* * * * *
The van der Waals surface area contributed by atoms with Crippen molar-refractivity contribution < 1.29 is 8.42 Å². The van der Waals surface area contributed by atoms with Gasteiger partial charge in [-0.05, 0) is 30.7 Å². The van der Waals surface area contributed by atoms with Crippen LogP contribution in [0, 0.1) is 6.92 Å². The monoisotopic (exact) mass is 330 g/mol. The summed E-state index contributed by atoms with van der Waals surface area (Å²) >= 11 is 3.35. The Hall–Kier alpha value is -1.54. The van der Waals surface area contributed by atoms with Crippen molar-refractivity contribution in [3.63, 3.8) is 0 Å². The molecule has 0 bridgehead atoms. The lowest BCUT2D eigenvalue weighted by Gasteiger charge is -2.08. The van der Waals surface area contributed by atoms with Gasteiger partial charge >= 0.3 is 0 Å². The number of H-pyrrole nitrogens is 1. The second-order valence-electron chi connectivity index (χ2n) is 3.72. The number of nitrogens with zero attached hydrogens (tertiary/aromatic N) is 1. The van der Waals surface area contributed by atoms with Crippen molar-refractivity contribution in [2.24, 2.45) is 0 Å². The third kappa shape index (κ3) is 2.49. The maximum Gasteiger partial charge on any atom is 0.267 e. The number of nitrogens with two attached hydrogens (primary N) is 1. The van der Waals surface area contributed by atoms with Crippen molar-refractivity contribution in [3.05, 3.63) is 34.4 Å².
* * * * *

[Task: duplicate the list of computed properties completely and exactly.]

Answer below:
The van der Waals surface area contributed by atoms with Crippen molar-refractivity contribution < 1.29 is 8.42 Å². The van der Waals surface area contributed by atoms with Gasteiger partial charge in [-0.05, 0) is 30.7 Å². The van der Waals surface area contributed by atoms with Crippen LogP contribution in [0, 0.1) is 6.92 Å². The monoisotopic (exact) mass is 330 g/mol. The summed E-state index contributed by atoms with van der Waals surface area (Å²) >= 11 is 3.35. The Hall–Kier alpha value is -1.54. The van der Waals surface area contributed by atoms with Crippen molar-refractivity contribution in [3.63, 3.8) is 0 Å². The molecule has 0 bridgehead atoms. The lowest BCUT2D eigenvalue weighted by Gasteiger charge is -2.08. The van der Waals surface area contributed by atoms with Gasteiger partial charge >= 0.3 is 0 Å². The number of H-pyrrole nitrogens is 1. The second-order valence-electron chi connectivity index (χ2n) is 3.72. The number of nitrogens with zero attached hydrogens (tertiary/aromatic N) is 1. The van der Waals surface area contributed by atoms with Crippen molar-refractivity contribution in [2.24, 2.45) is 0 Å². The third kappa shape index (κ3) is 2.49. The maximum Gasteiger partial charge on any atom is 0.267 e. The number of nitrogens with two attached hydrogens (primary N) is 1. The van der Waals surface area contributed by atoms with Crippen molar-refractivity contribution in [3.05, 3.63) is 34.4 Å².